The enemies are spread out on a 3x3 grid revealing Radiant Historia’s coolest feature, the ability to push and pull enemies around on the grid to stack them, build combos, and increase damage. If two enemies are positioned next to each other, Stocke can push one onto the other and the next character delivers a single spear thrust that hits both of them. This simple mechanism is built on throughout the game and becomes more and more important as the hours go by. There are very, very few battles in the game that can be won just by hitting the auto-battle button (which I’m thankful is still there as it’s useful for mopping up enemies close to death). Radiant Historia requires thinking and strategy.

Radiant Historia Battle Suprise AttackI haven’t played many JRPGs lately that actually required you to think about what you were doing in battle. Golden Sun 3 has one of the most complex and deep battle systems I’ve ever seen, but it’s all superfluous as 99% of the enemies in the game can be beat by just tapping A (sadly, the game that needs an auto-battle feature doesn’t have one). Radiant Historia forces you to be creative and evolve as the game goes on.

The varied party members allow you to do this however you want, too. For much of the game, I used Aht, the little girl who somehow wasn’t obnoxious, as a trap layer. She can lay a variety of traps on empty spots on the grid and other characters can push them onto the traps for massive damage. As the game went on and some characters couldn’t be pushed, I moved over to Eruca who could knock tons of hit points off with her magic attacks, especially after a large combo had been built. Other characters allow you to buff up attack more or group many enemies together with a single attack. I want to replay the game just to try a different combination of characters.

The story itself is a not-so-typical JRPG tale on politics and sacrifice. There isn’t some asteroid heading towards earth or time compression or a magical Big Bad that has been looming overhead since hour one, but a deep story that slowly unravels across both timelines. It’s never quite clear who are the real bad guys, and sometimes the good guys do questionable things too. I loved Radiant Historia because it didn’t think I was stupid, it let me try to figure out the complexities of time traveling and dimension hopping without constantly holding my hand. And it offered up a mature story that wasn’t littered with androgynous pretty boys. Atlus deserves a lot of credit for not falling for the typical crap we see in Japanese RPGs these days... for most of the game.

Where the game falters is at the end, where it features a string of uninspired dungeons with bad guys waiting at the end of them. The last few hours reminded me I was playing a Japanese RPG with all of the genre’s baggage. Traveling through time is mostly pushed to the side near the end in favor of dungeon crawling. In my opinion, I think the end portion could have wrapped up more efficiently and effectively if it resembled the end of The Dragon Reborn where Rand chased Ba’alzamon through gateways in a really exciting sequence. Replace gateways with time portals and my dream might have come true.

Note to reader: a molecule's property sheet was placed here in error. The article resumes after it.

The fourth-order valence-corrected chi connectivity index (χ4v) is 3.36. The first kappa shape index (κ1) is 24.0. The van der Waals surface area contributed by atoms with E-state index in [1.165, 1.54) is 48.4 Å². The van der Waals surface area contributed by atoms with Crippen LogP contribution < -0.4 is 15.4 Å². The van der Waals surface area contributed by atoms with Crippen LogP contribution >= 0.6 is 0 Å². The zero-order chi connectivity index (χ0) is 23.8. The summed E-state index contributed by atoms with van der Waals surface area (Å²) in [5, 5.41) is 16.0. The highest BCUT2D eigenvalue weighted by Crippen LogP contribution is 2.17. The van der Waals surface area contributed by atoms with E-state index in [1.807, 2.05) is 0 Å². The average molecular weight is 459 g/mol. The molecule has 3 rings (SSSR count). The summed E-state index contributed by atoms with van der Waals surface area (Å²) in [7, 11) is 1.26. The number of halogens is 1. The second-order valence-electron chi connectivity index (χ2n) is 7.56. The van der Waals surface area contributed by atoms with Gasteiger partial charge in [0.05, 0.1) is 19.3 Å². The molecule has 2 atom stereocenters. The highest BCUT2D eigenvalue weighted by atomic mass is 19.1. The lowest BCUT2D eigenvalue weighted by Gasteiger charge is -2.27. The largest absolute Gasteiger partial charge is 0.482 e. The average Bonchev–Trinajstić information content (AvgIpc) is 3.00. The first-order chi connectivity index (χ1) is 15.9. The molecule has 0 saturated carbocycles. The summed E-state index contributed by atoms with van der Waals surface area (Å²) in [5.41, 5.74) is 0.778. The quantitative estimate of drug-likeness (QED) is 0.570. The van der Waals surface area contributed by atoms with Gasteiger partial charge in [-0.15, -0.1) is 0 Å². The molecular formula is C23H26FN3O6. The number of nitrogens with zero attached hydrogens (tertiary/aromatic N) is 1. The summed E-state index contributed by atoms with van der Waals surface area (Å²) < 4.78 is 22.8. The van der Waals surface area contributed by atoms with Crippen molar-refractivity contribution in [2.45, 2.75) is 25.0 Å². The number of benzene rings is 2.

Radiant Historia’s translation is also stellar, both Nate and I commented to each other how smart it was throughout and that we actually learned some new words from it. Great job to the localization team.

The game features an amazing soundtrack from one of the top working composer in the industry right now, Yoko Shimomura. The track list is incredibly varied and always powerful. Themes weave their way into every song making the game very hummable. Hey, when you pack in a CD for preorderers featuring piano renditions of some of the tracks, you know you’re on to something good.

Graphically it’s gorgeous on the DS. Nate mentioned some issues with the backgrounds but I looked and looked and never saw them. Yeah, there’s some palette swapping for the enemies but beyond that I don’t have any complaints.

Radiant Historia Eruca Gafka aht art

Radiant Historia also features a ton of side quests which factor into the game’s ending. Completing everything probably tacked on an extra 10-15 hours putting me at just over 50 in the end. The quests can be quite obscure to complete though, and I think beating this game 100% without some guide would be a real feat, but even with a little help you feel like you’re really accomplishing something. There’s also a bonus boss that is much tougher than the final boss, a nice extra for those of us who really enjoyed the game and its battle system.

Though the side quests can extend the game by quite a bit, they do require a fair amount of backtracking and repeating some of the same events over and over. I wouldn’t really have minded if I didn’t have to fight a surprisingly tough trio of drunken soldiers about six times, but in the end I really enjoyed my experience and am glad I 100%’d it. Plus the game instantly allows you to skip scenes by pressing Start or fast-forward over text by holding X, so there’s really not a lot of repetition outside of fighting.

Radiant Historia is currently at the top of my list for Game of the Year, something a bit odd to be talking about in March, but it’s always on my mind as I play. It’s the best Japanese RPG I’ve played since Suikoden II and a must-have for any fan of the genre.

Overall: 9